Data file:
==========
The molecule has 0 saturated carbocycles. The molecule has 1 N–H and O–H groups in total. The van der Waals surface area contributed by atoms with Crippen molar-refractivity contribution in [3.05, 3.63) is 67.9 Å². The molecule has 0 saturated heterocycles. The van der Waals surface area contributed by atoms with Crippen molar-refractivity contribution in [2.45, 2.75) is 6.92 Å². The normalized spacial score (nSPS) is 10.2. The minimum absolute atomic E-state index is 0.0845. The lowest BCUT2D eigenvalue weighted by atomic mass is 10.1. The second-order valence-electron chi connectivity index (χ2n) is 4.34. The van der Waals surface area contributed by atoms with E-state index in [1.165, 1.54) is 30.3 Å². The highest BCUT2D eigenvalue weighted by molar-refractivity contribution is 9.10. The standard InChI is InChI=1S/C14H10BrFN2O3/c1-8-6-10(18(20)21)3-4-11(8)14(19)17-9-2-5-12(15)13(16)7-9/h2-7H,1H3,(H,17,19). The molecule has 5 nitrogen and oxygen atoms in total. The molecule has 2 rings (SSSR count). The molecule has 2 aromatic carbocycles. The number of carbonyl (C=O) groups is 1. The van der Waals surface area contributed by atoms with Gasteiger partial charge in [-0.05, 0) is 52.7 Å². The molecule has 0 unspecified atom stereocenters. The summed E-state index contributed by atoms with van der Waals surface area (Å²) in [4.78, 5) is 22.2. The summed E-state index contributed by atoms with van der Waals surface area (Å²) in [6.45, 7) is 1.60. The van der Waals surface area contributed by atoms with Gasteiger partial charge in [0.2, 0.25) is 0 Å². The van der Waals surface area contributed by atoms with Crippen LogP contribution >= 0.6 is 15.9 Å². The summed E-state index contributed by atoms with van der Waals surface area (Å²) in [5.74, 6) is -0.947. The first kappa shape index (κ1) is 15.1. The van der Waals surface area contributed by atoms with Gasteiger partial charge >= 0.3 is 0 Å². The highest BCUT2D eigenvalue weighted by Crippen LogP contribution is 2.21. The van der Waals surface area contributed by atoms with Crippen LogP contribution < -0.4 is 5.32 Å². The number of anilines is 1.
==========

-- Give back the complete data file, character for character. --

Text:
The molecule has 0 saturated carbocycles. The molecule has 1 N–H and O–H groups in total. The van der Waals surface area contributed by atoms with Crippen molar-refractivity contribution in [3.05, 3.63) is 67.9 Å². The molecule has 0 saturated heterocycles. The van der Waals surface area contributed by atoms with Crippen molar-refractivity contribution in [2.45, 2.75) is 6.92 Å². The normalized spacial score (nSPS) is 10.2. The minimum absolute atomic E-state index is 0.0845. The lowest BCUT2D eigenvalue weighted by atomic mass is 10.1. The second-order valence-electron chi connectivity index (χ2n) is 4.34. The van der Waals surface area contributed by atoms with E-state index in [1.165, 1.54) is 30.3 Å². The highest BCUT2D eigenvalue weighted by molar-refractivity contribution is 9.10. The standard InChI is InChI=1S/C14H10BrFN2O3/c1-8-6-10(18(20)21)3-4-11(8)14(19)17-9-2-5-12(15)13(16)7-9/h2-7H,1H3,(H,17,19). The molecule has 5 nitrogen and oxygen atoms in total. The molecule has 2 rings (SSSR count). The molecule has 2 aromatic carbocycles. The number of carbonyl (C=O) groups is 1. The van der Waals surface area contributed by atoms with Gasteiger partial charge in [-0.05, 0) is 52.7 Å². The molecule has 0 unspecified atom stereocenters. The summed E-state index contributed by atoms with van der Waals surface area (Å²) in [4.78, 5) is 22.2. The summed E-state index contributed by atoms with van der Waals surface area (Å²) in [6.45, 7) is 1.60. The van der Waals surface area contributed by atoms with Gasteiger partial charge in [0.2, 0.25) is 0 Å². The van der Waals surface area contributed by atoms with Crippen LogP contribution >= 0.6 is 15.9 Å². The summed E-state index contributed by atoms with van der Waals surface area (Å²) in [5.74, 6) is -0.947. The first kappa shape index (κ1) is 15.1. The van der Waals surface area contributed by atoms with Gasteiger partial charge >= 0.3 is 0 Å². The highest BCUT2D eigenvalue weighted by Crippen LogP contribution is 2.21. The van der Waals surface area contributed by atoms with Crippen LogP contribution < -0.4 is 5.32 Å². The number of anilines is 1.